THE COMING crisis is as predictable as it is worrying. Nearly a fifth of every dollar spent in this country is spent on health care. Without reform, that number will only rise as the baby boomers retire. Younger generations will suffer, as money is taken from building roads and educating children to paying for Medicare to cover boomers' health costs.
It should go without saying, then, that if two hip implants are functionally equivalent, surgeons should use the cheaper of the two. It should be obvious that people who do not need to languish in a health-care facility should be sent home to recover. But Medicare discourages coordination and thriftiness by handing providers a fee for every individual service each provides. Reshaping the way Medicare pays doctors could save money while improving care.
Yet waste scored a victory when Health and Human Services Secretary Tom Price decided to stop or scale back "bundled payment" experiments the Obama administration had begun.
The idea was to give hospitals a flat payment covering the duration of a procedure and recovery. The payment would be based on historical costs and care quality, building in some savings for Medicare. Hospitals whose costs came in under the fee could keep the difference. Those whose did not would lose money.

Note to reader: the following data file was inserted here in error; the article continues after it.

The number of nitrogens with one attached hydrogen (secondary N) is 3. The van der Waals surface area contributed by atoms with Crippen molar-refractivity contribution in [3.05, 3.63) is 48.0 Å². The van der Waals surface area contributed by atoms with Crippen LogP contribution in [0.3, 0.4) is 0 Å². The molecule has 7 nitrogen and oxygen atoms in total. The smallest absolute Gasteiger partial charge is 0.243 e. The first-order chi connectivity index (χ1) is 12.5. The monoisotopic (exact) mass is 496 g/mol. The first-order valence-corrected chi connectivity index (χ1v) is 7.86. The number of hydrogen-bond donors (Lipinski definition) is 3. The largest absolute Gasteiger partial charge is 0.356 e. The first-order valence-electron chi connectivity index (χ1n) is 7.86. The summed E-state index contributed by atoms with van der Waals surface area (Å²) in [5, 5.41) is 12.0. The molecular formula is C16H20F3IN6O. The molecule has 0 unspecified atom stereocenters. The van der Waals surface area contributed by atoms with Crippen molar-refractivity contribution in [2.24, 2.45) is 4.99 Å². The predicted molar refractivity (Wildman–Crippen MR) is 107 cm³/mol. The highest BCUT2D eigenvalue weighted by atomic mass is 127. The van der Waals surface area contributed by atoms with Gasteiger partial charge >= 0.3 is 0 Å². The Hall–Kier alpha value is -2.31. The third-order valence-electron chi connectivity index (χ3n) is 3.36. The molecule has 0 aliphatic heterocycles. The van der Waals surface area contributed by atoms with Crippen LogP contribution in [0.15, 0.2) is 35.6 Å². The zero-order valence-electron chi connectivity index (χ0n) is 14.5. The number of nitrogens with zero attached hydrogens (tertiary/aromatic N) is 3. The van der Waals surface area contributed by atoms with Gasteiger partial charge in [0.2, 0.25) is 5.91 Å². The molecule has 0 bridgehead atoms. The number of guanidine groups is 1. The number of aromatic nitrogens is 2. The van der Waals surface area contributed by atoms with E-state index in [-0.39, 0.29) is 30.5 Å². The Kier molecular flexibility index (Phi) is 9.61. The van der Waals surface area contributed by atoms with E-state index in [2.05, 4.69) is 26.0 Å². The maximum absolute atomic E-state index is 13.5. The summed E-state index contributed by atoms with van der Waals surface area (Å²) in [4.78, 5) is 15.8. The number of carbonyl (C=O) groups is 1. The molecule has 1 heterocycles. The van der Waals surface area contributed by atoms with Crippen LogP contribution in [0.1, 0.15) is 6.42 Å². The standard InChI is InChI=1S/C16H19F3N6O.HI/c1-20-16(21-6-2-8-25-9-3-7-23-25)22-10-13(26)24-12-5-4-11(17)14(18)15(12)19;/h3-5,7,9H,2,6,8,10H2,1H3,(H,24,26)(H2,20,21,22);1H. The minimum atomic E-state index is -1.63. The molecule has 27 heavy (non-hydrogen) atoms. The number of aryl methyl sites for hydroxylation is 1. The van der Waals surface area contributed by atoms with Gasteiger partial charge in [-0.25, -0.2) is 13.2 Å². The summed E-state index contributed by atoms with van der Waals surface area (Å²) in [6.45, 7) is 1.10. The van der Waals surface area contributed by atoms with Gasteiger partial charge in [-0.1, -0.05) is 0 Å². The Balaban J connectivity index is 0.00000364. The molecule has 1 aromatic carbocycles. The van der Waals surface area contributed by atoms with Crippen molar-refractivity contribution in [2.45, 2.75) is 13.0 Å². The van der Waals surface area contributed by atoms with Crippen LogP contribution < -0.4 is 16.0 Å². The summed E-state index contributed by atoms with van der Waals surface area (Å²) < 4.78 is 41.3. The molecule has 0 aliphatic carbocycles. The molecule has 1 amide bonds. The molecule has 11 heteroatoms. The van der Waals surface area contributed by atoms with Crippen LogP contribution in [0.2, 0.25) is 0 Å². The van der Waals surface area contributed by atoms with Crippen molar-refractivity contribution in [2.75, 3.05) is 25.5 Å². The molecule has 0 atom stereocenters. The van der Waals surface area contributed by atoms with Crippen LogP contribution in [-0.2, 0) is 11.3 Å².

A February study in JAMA Internal Medicine found that an HHS-led bundled-care program for joint replacement surgeries, which required about 800 randomly selected hospitals to participate, saved $5,577, or 21 percent, per episode. Once the right incentives were in place, practitioners collaborated more, wasted less and started making some of the obvious decisions they were previously never asked to make. Surgeons selected the cheapest effective implants. Hospitals matched patients to the right recovery program, which is not necessarily intensive. The researchers found that applying the program nationwide would save the government $2 billion annually. HHS was set to expand its experimentation to cardiac and other forms of care.
Mr. Price officially nixed the expansion and scaled back the joint replacement program. This was disheartening but no surprise. In a letter he sent last year to the agency he now heads, he accused HHS of "experimenting with Americans' health" and exceeding the law by forcing hospitals to participate in bundled-payment schemes.
It should be clear: These programs do not illegally infringe on doctors' freedom to practice. Doctors can still set a hip however they like, but if they take federal money, they have no right to dictate how the government pays them for it. Think about how much federal money will be wasted under Mr. Price next time you are stuck in traffic or your child's school needs new books.
HHS officials now and Mr. Price last year argue that the government should test new payment models but that experiments should be voluntary. Yet only the most efficient providers would sign up; laggards with little interest in changing would continue to collect payments the old-fashioned way. This self-selection means that the government would not save much money and it would be impossible to run a scientifically sound test on how well bundled-payment programs drive efficiency.
Mr. Price should be expanding the programs he is trying to end.
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